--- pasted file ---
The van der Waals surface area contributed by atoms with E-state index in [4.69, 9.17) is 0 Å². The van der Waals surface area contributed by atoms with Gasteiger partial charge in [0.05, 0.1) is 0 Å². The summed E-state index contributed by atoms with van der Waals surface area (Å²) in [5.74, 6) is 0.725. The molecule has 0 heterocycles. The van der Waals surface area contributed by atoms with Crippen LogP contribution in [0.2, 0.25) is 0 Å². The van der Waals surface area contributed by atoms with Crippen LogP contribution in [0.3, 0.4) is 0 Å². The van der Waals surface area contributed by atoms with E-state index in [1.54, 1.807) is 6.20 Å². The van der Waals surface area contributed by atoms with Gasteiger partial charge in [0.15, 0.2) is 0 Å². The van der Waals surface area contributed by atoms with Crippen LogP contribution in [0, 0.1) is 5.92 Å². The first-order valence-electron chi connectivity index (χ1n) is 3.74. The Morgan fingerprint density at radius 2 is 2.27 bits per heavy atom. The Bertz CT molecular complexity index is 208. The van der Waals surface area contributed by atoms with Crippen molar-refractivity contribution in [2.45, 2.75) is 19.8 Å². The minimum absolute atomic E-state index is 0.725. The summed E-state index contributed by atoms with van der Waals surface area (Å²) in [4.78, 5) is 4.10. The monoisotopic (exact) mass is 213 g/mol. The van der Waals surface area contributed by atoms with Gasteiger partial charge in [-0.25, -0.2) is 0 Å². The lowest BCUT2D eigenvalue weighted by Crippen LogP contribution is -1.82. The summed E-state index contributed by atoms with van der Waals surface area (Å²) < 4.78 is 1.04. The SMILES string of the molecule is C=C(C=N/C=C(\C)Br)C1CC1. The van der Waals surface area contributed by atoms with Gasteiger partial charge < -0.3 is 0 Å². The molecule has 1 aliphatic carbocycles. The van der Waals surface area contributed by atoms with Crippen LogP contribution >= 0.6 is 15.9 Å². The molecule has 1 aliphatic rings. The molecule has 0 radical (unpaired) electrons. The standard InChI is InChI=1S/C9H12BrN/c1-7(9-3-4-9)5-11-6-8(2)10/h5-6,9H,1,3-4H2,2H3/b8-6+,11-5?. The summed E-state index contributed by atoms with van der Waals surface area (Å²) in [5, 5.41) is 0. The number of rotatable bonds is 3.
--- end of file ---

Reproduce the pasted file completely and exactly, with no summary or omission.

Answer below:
The van der Waals surface area contributed by atoms with E-state index in [4.69, 9.17) is 0 Å². The van der Waals surface area contributed by atoms with Gasteiger partial charge in [0.05, 0.1) is 0 Å². The summed E-state index contributed by atoms with van der Waals surface area (Å²) in [5.74, 6) is 0.725. The molecule has 0 heterocycles. The van der Waals surface area contributed by atoms with Crippen LogP contribution in [0.2, 0.25) is 0 Å². The van der Waals surface area contributed by atoms with Crippen LogP contribution in [0.3, 0.4) is 0 Å². The van der Waals surface area contributed by atoms with E-state index in [1.54, 1.807) is 6.20 Å². The van der Waals surface area contributed by atoms with Gasteiger partial charge in [0.15, 0.2) is 0 Å². The van der Waals surface area contributed by atoms with Crippen LogP contribution in [0, 0.1) is 5.92 Å². The first-order valence-electron chi connectivity index (χ1n) is 3.74. The Morgan fingerprint density at radius 2 is 2.27 bits per heavy atom. The Bertz CT molecular complexity index is 208. The van der Waals surface area contributed by atoms with Crippen molar-refractivity contribution in [2.45, 2.75) is 19.8 Å². The minimum absolute atomic E-state index is 0.725. The summed E-state index contributed by atoms with van der Waals surface area (Å²) in [4.78, 5) is 4.10. The monoisotopic (exact) mass is 213 g/mol. The van der Waals surface area contributed by atoms with Gasteiger partial charge in [-0.25, -0.2) is 0 Å². The lowest BCUT2D eigenvalue weighted by Crippen LogP contribution is -1.82. The summed E-state index contributed by atoms with van der Waals surface area (Å²) < 4.78 is 1.04. The SMILES string of the molecule is C=C(C=N/C=C(\C)Br)C1CC1. The van der Waals surface area contributed by atoms with Gasteiger partial charge < -0.3 is 0 Å². The molecule has 1 aliphatic carbocycles. The van der Waals surface area contributed by atoms with Crippen LogP contribution >= 0.6 is 15.9 Å². The molecule has 1 aliphatic rings. The molecule has 0 radical (unpaired) electrons. The standard InChI is InChI=1S/C9H12BrN/c1-7(9-3-4-9)5-11-6-8(2)10/h5-6,9H,1,3-4H2,2H3/b8-6+,11-5?. The summed E-state index contributed by atoms with van der Waals surface area (Å²) in [5, 5.41) is 0. The number of rotatable bonds is 3.